Many of us who learn about Animism feel attracted to it. The idea that the whole world is alive makes sense to many of us, naturally. However, “Animism” has an history, and not the best one. If we wish to reclaim this word in helpful ways, it is then important that we learn about its history first. Bellow, I try to give a very brief explanation about Old and New Animism. I also invite you to visit my resources page and check the articles, books and courses on Animism I share there.
“Primitive Culture” & the Old Animism
The most common definition of the word “Animism” is the religious belief that objects, places and creatures all possess a distinct spiritual essence 1. This definition has its origins in Edward Tylor, the father of anthropology and author of the book “Primitive Culture”, who classified Indigenous peoples as “primitive” and argued that in the savage view every man had, in addition to his body, a “ghost-soul,” a “thin unsubstantial human image,” the “cause of life or thought in the individual it animates,” capable “of leaving the body far behind” and “continuing to exist and appear to men after the death of that body 2. Tylor was a rationalist and so, in his mind, the “primitive people” were therefore delusional and thought like a child 2, not being able to distinguish between animate and inanimate objects. Tylor also suggested that modern religion had evolved in stages from animistic beliefs 2, and ultimately humanity would end up rejecting religion altogether in favour of scientific rationality. According to E. Tylor, Animism characterizes tribes very low in the scale of humanity, and thence ascends, deeply modified in its transmission, but from first to last preserving an unbroken continuity, into the midst of high modern culture.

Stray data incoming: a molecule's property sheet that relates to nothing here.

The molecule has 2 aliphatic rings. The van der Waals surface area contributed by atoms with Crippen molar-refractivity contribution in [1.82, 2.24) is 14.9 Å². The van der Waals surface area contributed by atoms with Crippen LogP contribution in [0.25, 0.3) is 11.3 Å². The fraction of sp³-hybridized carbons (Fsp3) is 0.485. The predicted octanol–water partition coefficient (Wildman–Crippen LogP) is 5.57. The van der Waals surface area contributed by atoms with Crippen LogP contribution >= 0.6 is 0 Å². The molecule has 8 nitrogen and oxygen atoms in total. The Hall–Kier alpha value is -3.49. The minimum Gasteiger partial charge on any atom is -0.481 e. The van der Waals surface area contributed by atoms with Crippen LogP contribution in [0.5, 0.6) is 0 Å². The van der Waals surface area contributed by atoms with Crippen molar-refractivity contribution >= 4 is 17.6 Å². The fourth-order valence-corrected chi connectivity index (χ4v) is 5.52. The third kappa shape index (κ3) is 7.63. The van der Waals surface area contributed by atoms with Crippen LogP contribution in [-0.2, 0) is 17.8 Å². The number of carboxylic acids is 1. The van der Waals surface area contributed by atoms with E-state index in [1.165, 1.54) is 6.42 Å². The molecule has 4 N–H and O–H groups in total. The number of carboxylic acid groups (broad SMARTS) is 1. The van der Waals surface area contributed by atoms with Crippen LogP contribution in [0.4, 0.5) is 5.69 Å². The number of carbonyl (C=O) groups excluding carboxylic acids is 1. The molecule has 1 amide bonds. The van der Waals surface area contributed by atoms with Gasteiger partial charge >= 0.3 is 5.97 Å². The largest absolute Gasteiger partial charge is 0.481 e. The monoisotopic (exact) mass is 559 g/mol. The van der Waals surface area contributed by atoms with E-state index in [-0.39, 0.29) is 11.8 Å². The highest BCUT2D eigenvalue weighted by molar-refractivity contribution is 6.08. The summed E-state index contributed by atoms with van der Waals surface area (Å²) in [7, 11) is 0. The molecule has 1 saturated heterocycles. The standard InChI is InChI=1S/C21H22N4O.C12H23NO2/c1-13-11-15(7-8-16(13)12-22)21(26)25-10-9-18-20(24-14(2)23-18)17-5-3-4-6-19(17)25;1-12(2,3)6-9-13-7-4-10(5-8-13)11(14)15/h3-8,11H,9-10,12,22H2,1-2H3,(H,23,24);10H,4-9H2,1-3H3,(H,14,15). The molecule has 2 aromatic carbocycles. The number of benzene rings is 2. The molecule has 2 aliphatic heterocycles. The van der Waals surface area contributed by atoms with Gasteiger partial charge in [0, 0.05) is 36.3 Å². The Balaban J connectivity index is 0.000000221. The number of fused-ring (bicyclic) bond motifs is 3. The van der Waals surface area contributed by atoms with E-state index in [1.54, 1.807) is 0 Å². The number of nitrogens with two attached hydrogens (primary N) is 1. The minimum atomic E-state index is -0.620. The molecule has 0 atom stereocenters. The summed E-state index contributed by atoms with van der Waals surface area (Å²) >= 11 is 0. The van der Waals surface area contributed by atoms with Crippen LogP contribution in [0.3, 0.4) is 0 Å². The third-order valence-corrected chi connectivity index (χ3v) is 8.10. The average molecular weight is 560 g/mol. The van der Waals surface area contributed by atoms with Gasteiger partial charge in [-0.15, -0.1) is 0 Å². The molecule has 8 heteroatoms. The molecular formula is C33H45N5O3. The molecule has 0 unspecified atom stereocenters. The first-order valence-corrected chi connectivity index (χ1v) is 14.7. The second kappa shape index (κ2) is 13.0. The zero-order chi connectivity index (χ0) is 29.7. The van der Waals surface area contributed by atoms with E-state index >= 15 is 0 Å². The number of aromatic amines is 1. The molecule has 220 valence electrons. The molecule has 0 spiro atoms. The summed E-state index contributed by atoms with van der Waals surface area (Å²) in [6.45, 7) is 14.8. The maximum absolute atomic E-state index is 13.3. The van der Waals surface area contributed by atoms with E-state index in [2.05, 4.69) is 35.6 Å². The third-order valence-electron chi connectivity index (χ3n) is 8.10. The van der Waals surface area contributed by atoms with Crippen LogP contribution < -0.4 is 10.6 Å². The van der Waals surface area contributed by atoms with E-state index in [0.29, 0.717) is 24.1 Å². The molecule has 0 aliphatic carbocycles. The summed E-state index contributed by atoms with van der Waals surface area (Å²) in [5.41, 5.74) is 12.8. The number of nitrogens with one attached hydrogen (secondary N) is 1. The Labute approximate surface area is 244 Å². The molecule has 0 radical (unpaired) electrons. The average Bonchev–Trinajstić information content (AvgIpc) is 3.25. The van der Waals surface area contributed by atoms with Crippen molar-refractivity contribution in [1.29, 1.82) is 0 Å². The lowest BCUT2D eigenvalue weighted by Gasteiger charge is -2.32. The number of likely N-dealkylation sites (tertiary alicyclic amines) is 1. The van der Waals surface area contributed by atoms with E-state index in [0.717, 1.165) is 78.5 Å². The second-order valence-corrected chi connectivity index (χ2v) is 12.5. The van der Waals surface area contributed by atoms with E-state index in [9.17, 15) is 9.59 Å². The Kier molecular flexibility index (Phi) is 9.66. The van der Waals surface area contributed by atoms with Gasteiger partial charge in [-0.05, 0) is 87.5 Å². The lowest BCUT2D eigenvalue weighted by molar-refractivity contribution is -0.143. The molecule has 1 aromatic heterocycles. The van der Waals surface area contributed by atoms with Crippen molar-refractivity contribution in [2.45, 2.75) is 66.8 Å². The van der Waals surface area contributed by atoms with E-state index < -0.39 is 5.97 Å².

The New Animism
Nowadays, Tylor’s views have been largely dismissed as incorrect and offensive. Many anthropologists even avoid using the word “Animism” to describe Indigenous beliefs due to its old meaning, and indeed, there are many Indigenous Peoples who don’t like to be called Animists due to all this history. Nevertheless, different people have been reclaiming the word in helpful ways throughout the last decades.
The “new animism” emerged largely from the publications of the anthropologist Irving Hallowell which were produced on the basis of his ethnographic research among the Ojibwe communities of Canada in the mid-20th century. For the Ojibwe encountered by Hallowell, personhood did not require human-likeness, but rather humans were perceived as being like other persons, who for instance included rock persons and bear persons. For the Ojibwe, these persons were each wilful beings who gained meaning and power through their interactions with others; through respectfully interacting with other persons, they themselves learned to “act as a person”. Hallowell’s approach to the understanding of Ojibwe personhood differed strongly from prior anthropological concepts of animism. He emphasized the need to challenge the modernist, Western perspectives of what a person is by entering into a dialogue with different worldwide-views. 1
Besides Irving Hallowell, other people have been helping with the emergence of the “New Animism”, such as the work by Nurit Bird‐David, David Abram and Graham Harvey, between many others. Graham Harvey’s book was a life changer for me. Bellow I share his definition of Animism, from his book “Animism: Respecting the Living World”:
Animists are people who recognize that the world is full of persons, only some of whom are human, and that life is always lived in relationship with others. Animism is lived out in various ways that are all about learning to act respectfully (carefully and constructively) toward and among other persons.
- Animism (Wikipedia)
- “Animism” Revisited: Personhood, Environment, and Relational Epistemology, by Nurit Bird‐David
- What is Animism by Daniel Foor